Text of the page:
Henry Ndukuba, primate of the Anglican Church of Nigeria, says he was a victim of religious violence in Kaduna state.
Speaking on Thursday when he led a delegation of the church officials on a courtesy call to Nasir el-Rufai, governor of the state, the primate said his house in Wusasa, a town in the state, was burnt during the religious crisis of 1987.
The southern part of the state has been facing series of killings and clashes.
Ndukuba said the church believes that everyone should be able to live in peace and pursue their desires in line with the law of the land.
“The Church of Nigeria stands for peaceful co-existence and the ability of people to pursue their enterprise wherever they may be — whether north, south, east, west — any part of this country,” the primate said.
“I believe that if the Christians will stand for what they believe and the Muslims will stand for what they believe, and each one does what he should do, in consideration of his brother and sister and neighbour, I believe that we have all that it takes to be a great nation.”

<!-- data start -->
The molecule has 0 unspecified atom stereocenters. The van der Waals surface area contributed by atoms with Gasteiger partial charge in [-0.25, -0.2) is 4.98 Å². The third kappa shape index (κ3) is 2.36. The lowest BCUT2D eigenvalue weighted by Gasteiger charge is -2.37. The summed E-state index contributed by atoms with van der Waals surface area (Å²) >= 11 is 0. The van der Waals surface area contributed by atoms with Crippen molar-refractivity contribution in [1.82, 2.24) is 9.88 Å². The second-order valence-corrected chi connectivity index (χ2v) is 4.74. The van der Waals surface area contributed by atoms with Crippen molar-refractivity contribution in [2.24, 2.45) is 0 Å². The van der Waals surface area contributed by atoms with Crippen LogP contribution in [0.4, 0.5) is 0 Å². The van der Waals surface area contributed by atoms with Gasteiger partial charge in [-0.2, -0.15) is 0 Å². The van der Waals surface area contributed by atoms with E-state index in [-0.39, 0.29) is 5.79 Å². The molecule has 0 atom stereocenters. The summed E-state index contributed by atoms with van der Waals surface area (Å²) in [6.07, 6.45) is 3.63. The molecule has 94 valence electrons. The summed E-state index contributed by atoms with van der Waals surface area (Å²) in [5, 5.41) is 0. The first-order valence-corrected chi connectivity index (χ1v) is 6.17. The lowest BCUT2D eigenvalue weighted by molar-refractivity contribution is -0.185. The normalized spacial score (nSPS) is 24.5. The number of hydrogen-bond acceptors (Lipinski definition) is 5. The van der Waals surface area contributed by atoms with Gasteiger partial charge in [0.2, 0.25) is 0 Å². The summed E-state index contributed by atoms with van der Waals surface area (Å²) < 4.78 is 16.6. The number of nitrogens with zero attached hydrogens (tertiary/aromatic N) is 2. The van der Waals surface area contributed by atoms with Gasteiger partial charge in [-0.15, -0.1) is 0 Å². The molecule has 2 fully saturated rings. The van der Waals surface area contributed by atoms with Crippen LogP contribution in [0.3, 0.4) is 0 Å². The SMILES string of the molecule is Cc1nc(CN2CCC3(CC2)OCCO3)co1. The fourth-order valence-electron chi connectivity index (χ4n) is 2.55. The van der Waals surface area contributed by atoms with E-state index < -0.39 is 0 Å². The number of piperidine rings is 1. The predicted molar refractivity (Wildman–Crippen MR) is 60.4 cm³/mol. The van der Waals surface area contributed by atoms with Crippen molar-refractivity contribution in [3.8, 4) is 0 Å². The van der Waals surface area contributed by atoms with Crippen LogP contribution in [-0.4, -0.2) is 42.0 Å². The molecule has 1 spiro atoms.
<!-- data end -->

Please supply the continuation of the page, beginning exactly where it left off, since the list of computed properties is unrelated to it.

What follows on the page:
El-Rufai described the primate’s visit as an indication of the positive role that religion can play in uniting the people.
“The primate is aware of the history of violence and religious intolerance in this state,” the governor said.
“Our study of the situation over four decades has shown that the main drivers of this violence are a few clerics that use their platforms, not to preach peaceful co-existence or promote our common humanity.
‘’Rather, they use their platforms and revered positions to divide and incite violence. I was sad to hear from the Primate, that he was a victim in 1987, when his house was burnt down in Wusasa.
“In those days, the Primate will recall, that this sort of violence starts from one part of the state and the spreads all over the state. One credit that this government gets from everyone, including our adversaries, has been our ability to contain these outbreaks to their points of origin.”